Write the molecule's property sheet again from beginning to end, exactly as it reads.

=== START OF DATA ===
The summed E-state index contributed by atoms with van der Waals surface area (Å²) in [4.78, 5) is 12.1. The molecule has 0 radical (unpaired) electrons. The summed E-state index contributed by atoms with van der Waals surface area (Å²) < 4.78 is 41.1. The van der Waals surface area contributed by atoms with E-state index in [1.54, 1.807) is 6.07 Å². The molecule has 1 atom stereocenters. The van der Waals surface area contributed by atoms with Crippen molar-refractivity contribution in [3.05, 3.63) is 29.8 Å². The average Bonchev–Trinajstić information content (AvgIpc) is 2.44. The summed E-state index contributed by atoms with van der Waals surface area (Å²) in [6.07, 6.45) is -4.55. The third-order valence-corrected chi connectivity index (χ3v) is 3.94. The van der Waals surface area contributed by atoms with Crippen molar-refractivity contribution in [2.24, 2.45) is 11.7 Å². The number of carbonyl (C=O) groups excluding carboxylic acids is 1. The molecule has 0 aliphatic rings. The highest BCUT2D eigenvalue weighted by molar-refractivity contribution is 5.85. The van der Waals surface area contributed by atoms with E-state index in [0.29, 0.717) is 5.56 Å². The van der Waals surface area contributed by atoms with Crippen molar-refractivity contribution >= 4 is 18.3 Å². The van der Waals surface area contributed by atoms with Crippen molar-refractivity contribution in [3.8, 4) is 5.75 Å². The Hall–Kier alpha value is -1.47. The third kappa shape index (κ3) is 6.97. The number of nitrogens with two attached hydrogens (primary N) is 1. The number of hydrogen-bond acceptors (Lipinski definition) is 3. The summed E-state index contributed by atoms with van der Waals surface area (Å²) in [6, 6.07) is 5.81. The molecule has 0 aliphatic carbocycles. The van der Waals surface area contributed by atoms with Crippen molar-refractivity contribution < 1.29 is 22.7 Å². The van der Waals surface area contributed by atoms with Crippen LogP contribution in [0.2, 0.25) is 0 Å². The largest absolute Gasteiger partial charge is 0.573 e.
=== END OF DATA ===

The summed E-state index contributed by atoms with van der Waals surface area (Å²) in [4.78, 5) is 12.1. The molecule has 0 radical (unpaired) electrons. The summed E-state index contributed by atoms with van der Waals surface area (Å²) < 4.78 is 41.1. The van der Waals surface area contributed by atoms with E-state index in [1.54, 1.807) is 6.07 Å². The molecule has 1 atom stereocenters. The van der Waals surface area contributed by atoms with Crippen molar-refractivity contribution in [3.05, 3.63) is 29.8 Å². The average Bonchev–Trinajstić information content (AvgIpc) is 2.44. The summed E-state index contributed by atoms with van der Waals surface area (Å²) in [6.07, 6.45) is -4.55. The third-order valence-corrected chi connectivity index (χ3v) is 3.94. The van der Waals surface area contributed by atoms with Crippen molar-refractivity contribution in [2.24, 2.45) is 11.7 Å². The number of carbonyl (C=O) groups excluding carboxylic acids is 1. The molecule has 0 aliphatic rings. The highest BCUT2D eigenvalue weighted by molar-refractivity contribution is 5.85. The van der Waals surface area contributed by atoms with E-state index in [0.29, 0.717) is 5.56 Å². The van der Waals surface area contributed by atoms with Crippen molar-refractivity contribution >= 4 is 18.3 Å². The van der Waals surface area contributed by atoms with Crippen molar-refractivity contribution in [3.8, 4) is 5.75 Å². The Hall–Kier alpha value is -1.47. The third kappa shape index (κ3) is 6.97. The number of nitrogens with two attached hydrogens (primary N) is 1. The number of hydrogen-bond acceptors (Lipinski definition) is 3. The summed E-state index contributed by atoms with van der Waals surface area (Å²) in [6, 6.07) is 5.81. The molecule has 0 aliphatic carbocycles. The van der Waals surface area contributed by atoms with Crippen molar-refractivity contribution < 1.29 is 22.7 Å². The van der Waals surface area contributed by atoms with Crippen LogP contribution in [0.2, 0.25) is 0 Å². The largest absolute Gasteiger partial charge is 0.573 e.